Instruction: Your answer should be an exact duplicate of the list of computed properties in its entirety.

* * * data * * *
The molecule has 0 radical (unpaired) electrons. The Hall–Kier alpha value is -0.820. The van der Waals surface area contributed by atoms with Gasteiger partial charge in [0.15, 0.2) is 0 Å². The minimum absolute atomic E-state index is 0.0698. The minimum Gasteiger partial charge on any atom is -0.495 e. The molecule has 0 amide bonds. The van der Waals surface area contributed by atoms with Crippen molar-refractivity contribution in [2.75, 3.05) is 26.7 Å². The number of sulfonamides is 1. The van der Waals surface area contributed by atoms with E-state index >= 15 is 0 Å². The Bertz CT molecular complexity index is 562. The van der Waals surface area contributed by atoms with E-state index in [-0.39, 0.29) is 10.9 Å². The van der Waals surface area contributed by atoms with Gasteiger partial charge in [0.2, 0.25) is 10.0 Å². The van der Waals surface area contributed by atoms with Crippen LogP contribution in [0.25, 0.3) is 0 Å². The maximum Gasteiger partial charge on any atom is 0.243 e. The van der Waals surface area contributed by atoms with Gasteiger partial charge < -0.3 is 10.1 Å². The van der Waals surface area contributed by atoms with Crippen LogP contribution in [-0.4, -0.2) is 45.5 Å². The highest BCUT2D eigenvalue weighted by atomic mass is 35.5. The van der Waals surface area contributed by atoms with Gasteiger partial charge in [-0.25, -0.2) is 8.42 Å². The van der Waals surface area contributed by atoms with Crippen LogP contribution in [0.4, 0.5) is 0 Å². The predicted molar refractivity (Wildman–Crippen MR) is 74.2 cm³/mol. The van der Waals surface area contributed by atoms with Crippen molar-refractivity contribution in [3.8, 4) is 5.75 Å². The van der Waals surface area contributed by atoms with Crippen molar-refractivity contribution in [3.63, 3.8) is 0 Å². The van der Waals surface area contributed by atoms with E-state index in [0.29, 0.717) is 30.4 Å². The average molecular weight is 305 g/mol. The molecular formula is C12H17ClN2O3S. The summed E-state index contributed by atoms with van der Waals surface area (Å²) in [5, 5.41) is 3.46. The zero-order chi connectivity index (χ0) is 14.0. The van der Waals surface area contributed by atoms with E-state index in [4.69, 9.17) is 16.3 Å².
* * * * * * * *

The molecule has 0 radical (unpaired) electrons. The Hall–Kier alpha value is -0.820. The van der Waals surface area contributed by atoms with Gasteiger partial charge in [0.15, 0.2) is 0 Å². The minimum absolute atomic E-state index is 0.0698. The minimum Gasteiger partial charge on any atom is -0.495 e. The molecule has 0 amide bonds. The van der Waals surface area contributed by atoms with Crippen molar-refractivity contribution in [2.75, 3.05) is 26.7 Å². The number of sulfonamides is 1. The van der Waals surface area contributed by atoms with E-state index >= 15 is 0 Å². The Bertz CT molecular complexity index is 562. The van der Waals surface area contributed by atoms with E-state index in [-0.39, 0.29) is 10.9 Å². The van der Waals surface area contributed by atoms with Gasteiger partial charge in [0.2, 0.25) is 10.0 Å². The van der Waals surface area contributed by atoms with Crippen LogP contribution in [0.25, 0.3) is 0 Å². The maximum Gasteiger partial charge on any atom is 0.243 e. The van der Waals surface area contributed by atoms with Gasteiger partial charge < -0.3 is 10.1 Å². The van der Waals surface area contributed by atoms with Crippen LogP contribution in [-0.4, -0.2) is 45.5 Å². The highest BCUT2D eigenvalue weighted by atomic mass is 35.5. The van der Waals surface area contributed by atoms with Gasteiger partial charge in [-0.25, -0.2) is 8.42 Å². The van der Waals surface area contributed by atoms with Crippen LogP contribution in [0.4, 0.5) is 0 Å². The predicted molar refractivity (Wildman–Crippen MR) is 74.2 cm³/mol. The van der Waals surface area contributed by atoms with Crippen molar-refractivity contribution in [3.8, 4) is 5.75 Å². The van der Waals surface area contributed by atoms with Crippen molar-refractivity contribution in [3.63, 3.8) is 0 Å². The van der Waals surface area contributed by atoms with E-state index in [0.29, 0.717) is 30.4 Å². The average molecular weight is 305 g/mol. The molecular formula is C12H17ClN2O3S. The summed E-state index contributed by atoms with van der Waals surface area (Å²) in [5, 5.41) is 3.46. The zero-order chi connectivity index (χ0) is 14.0. The van der Waals surface area contributed by atoms with E-state index in [4.69, 9.17) is 16.3 Å².